Chris Arunducci talks Bryan School, his musical journey after release of EP

Posted on July 01, 2021

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Chris Andreucci remembers going on a weekday to watch a friend play at Tate Street Coffee House. There isn’t one particular moment that made the 22-year-old decide to pursue music, but if there was, this would be a contender.

“We’d go down and watch him, drink a lot of coffee, and it was a really, really fun time,” he said. “It inspired me to play my own show while I was in Greensboro.”

The Scottish singer/songwriter is fresh off the release of his EP “What Don’t Kill You” which came out in December 2020. The story of his young music career would be difficult to tell without including the parts from his semester abroad at UNC Greensboro, taking classes at the Bryan School of Business and Economics in early 2019.

“Before (deciding to pursue music full-time) I had an internship in Georgia and I was driven to go into sales of some kind,” he said. “At UNCG I had opportunities to go into selling and sales, that’s something we didn’t get offered back home. (Lecturer John) Chapman came into a sales leadership class and handled the teaching situation differently than anything I’d seen before. He’d experienced it all.”

Andreucci says it didn’t take long for Greensboro to feel like home.

“(Chapman) really inspired me and had a lot of time for me as an international student. He asked me a lot of questions about how it compared to university back home,” he said. “Being a guy from Scotland, we always just kind of pictured college in America as what it’s like in the movies. I was open to any and all opportunities and was ready to really immerse myself in the experience and within a week had friends from all walks of life, countries, and all parts of America.”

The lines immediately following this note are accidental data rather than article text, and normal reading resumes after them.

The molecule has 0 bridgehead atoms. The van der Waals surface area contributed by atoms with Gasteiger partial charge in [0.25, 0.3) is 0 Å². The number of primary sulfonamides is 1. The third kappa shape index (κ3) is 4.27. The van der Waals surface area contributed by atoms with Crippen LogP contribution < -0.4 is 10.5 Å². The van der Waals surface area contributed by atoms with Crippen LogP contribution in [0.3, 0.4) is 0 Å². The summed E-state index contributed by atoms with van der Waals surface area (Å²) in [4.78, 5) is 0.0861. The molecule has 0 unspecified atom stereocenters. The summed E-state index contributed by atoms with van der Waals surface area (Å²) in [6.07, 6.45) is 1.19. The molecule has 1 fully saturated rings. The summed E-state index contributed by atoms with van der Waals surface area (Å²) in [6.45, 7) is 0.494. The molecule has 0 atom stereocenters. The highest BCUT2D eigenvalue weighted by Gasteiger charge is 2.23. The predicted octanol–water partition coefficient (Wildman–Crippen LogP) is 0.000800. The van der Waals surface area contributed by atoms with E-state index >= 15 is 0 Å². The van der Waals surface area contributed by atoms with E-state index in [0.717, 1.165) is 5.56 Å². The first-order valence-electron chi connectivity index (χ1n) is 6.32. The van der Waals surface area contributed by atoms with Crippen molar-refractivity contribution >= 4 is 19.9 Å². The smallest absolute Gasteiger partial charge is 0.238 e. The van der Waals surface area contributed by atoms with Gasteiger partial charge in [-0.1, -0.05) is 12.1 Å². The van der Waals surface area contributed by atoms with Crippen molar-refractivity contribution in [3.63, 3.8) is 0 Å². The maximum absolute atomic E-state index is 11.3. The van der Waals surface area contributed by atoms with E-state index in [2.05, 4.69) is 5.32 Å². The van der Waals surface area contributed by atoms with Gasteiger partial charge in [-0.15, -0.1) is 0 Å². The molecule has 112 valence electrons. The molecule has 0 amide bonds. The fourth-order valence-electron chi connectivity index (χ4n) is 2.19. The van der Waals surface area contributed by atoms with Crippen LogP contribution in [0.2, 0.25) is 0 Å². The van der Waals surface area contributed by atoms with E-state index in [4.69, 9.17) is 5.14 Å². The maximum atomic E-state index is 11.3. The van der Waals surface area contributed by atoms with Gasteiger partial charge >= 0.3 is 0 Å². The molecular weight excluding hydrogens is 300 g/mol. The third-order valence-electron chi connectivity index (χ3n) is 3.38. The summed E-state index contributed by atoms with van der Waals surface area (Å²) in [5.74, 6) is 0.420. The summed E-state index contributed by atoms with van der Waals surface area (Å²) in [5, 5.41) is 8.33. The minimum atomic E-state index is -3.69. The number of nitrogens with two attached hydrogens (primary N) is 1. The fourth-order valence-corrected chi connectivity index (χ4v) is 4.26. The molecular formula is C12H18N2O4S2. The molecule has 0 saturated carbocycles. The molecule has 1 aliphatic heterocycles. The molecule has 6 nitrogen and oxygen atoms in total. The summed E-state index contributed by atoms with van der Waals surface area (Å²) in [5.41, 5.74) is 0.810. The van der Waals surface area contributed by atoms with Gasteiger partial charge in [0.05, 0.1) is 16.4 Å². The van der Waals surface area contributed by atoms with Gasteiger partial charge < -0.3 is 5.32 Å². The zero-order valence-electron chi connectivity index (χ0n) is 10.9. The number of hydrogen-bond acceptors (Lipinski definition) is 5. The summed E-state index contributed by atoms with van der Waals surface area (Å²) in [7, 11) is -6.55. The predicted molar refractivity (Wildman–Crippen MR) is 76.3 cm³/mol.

Andreucci has since graduated from a university closer to home after spending time studying marketing and international business. But his career has been on a different trajectory ever since watching live music on Tate Street.

“I’ve always been a songwriter, I’d only really started playing gigs back home in Scotland the year before I left. It was nothing serious, just fun to make a little money on the side,” he said. “But I’m a big fan of country music thanks to my dad, and when I went to North Carolina, it really opened my eyes. The first time I saw people line dancing, it inspired me to speak to others at the school who were musicians. Soon enough, I had a group of guys who were bouncing song ideas off each other, playing them in the dorms now and then.”

Andreucci began to think big, particularly after seeing Eric Church, a personal favorite, play in Greensboro.

“I ended up getting to play a three-hour set on a Friday night downtown and it was a lot of fun. I invited all of the international students and some friends and it was a really fun night. From there I had the idea that while I’m in the U.S. I might as well do a bit of a tour,” he said. “I wanted to hop between states and play as many gigs as I could.”

While in America, Andreucci self-funded a tour that brought him from Philadelphia, to Nashville, to Florida, and then out to California to play a show in Santa Monica.

“I was just kind of having fun. I met a lot of people and a lot of friends in different states in America. I went back to Georgia to finish up the internship down there but at that time I got a deal sent through by Century Music Group,” he said. “And it wasn’t until I had a sit down with my family to ask, ‘What’s the right route for me?’ I thought it’d be crazy not to take a chance at this.”

With the global pandemic, Andreucci says he is currently socially distancing at home in Scotland, going through old notes and lyrics. Staying positive, he hopes to get back to Nashville at some point this year and play some shows, and maybe get back into the studio. Despite the uncertainty, he hopes his story gives Bryan School students the confidence to say, “Yes.”

“Never say no to an opportunity,” he said. “Even if you don’t really know how to do it, say yes and work it out. You’ll learn something about yourself, the work you’re doing, and you never know — you might have fun while you’re at it.”

Photos for this story were provided courtesy of Jessica Katzen.


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